|Mobile phones have become a common classroom feature.|
Photo: John Lewis
by Javier Espinoza, Education Editor, The Telegraph, 29 August 2015
Mobile phones should be banned in secondary schools in an effort to raise standards, the chief inspector of schools has said.
Sir Michael Wilshaw called for more comprehensives to implement a“grammar school ethos” and also take the lead of independent schools where pupils stand when teachers enter a classroom.
He praised head teachers who are "battlers and bruisers" and run a "tight ship" where chewing gum and swearing are also banned from the classroom.
Speaking ahead of the official start of the new school term, Sir Michael told The Daily Telegraph he believes the country is starting to see a "sea change" in terms of state schools catching up with their private counterparts.
The best heads are those with "very strong characters … who understand the power of headship", he said, and good leaders are critical for improving schools. Sir Michael added: "We need battlers and bruisers in our schools, who are not prepared to put up with nonsense from children."”
He said schools such as Mossbourne Academy in Hackney, east London, where he was a founding headmaster, run "very tight ships, with a very positive ethos: they don't allow youngsters to bring mobile phones in, they don't allow youngsters to chew, they insist that the children treat each other well, treat staff well, and it's a very disciplined environment".
Sir Michael added: "Any head teacher worth his or her salt can stand up at assembly and say 'I am not going to have children chewing gum. I am not going to have children bringing mobile phones in. I'm not having children swear. I'm not having children answer back in class.' "
More than 90 per cent of teenagers have mobile phones, but a recent study by the London School of Economicsclaimed schools where they were banned saw test scores rise by an average of 6 per cent.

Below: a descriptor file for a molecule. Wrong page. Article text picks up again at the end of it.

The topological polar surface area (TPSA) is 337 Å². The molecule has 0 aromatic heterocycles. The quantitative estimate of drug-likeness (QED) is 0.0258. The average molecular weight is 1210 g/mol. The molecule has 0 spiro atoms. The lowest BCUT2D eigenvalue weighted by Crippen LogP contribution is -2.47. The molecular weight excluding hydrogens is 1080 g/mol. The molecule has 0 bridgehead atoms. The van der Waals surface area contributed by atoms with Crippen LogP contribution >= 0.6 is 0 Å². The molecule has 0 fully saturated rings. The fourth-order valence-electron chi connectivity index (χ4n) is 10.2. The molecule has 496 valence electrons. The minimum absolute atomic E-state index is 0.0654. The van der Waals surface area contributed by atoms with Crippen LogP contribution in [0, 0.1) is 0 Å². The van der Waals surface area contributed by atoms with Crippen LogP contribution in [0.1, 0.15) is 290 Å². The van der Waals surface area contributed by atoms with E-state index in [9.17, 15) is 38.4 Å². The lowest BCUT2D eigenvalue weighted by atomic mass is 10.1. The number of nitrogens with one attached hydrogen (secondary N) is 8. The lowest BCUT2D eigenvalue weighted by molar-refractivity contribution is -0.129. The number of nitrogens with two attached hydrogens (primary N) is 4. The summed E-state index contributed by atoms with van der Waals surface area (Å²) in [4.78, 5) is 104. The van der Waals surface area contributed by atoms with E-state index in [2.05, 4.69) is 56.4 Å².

There is currently no government policy about mobile phone use in England, as schools have to set restrictions themselves. Many already have bans.
Sir Michael also said more state schools should be led by a "grammar school ethos".
He said: "I want to see a grammar school ethos in comprehensive schools. And now that we've got academies and free schools, it's an opportunity to say 'this is an all-ability school, but we have a very grammar school ethos here.'
"Why should it be the norm in an independent school for the children to stand up when the head teacher enters? Why should that be a peculiar reserve of the independent sector?
"It should not be, and we can do it in the comprehensive sector with the right leadership, with the right leaders who know what to do."
However, he said it wasn't the role of a teacher to "entertain" children in every lesson and that pupils should be expected to engage in hard work.
He said: "When you teach children quadratic equations, or ask them to learn the times table, that's not going to be fun and games.
"It demands attention and hard work and respect for the staff. Believe you me, as somebody who's watched a number of lessons on a wet Friday afternoon with maths teachers teaching quadratic equations, they have to have order in the classroom for children to learn.
"And in my school, the school I ran, It didn't matter who was in front of the children, I expected them to be treated with respect and with courtesy."
As the new academic year commences, he said Ofsted inspectors will be making a big push to make sure strong leadership is a constant feature.
He said: "From this September our inspectors will spend a lot more time looking at school culture. They will spend more time at the gates of the school to see what happens when children come in, they will be spending a lot more time at the end of the school day at the gates of the school to see what happens when children leave the school, are they leaving in an orderly fashion?"
He has this final warning to offer teachers: "We won't be flexible if we see disorder in the school."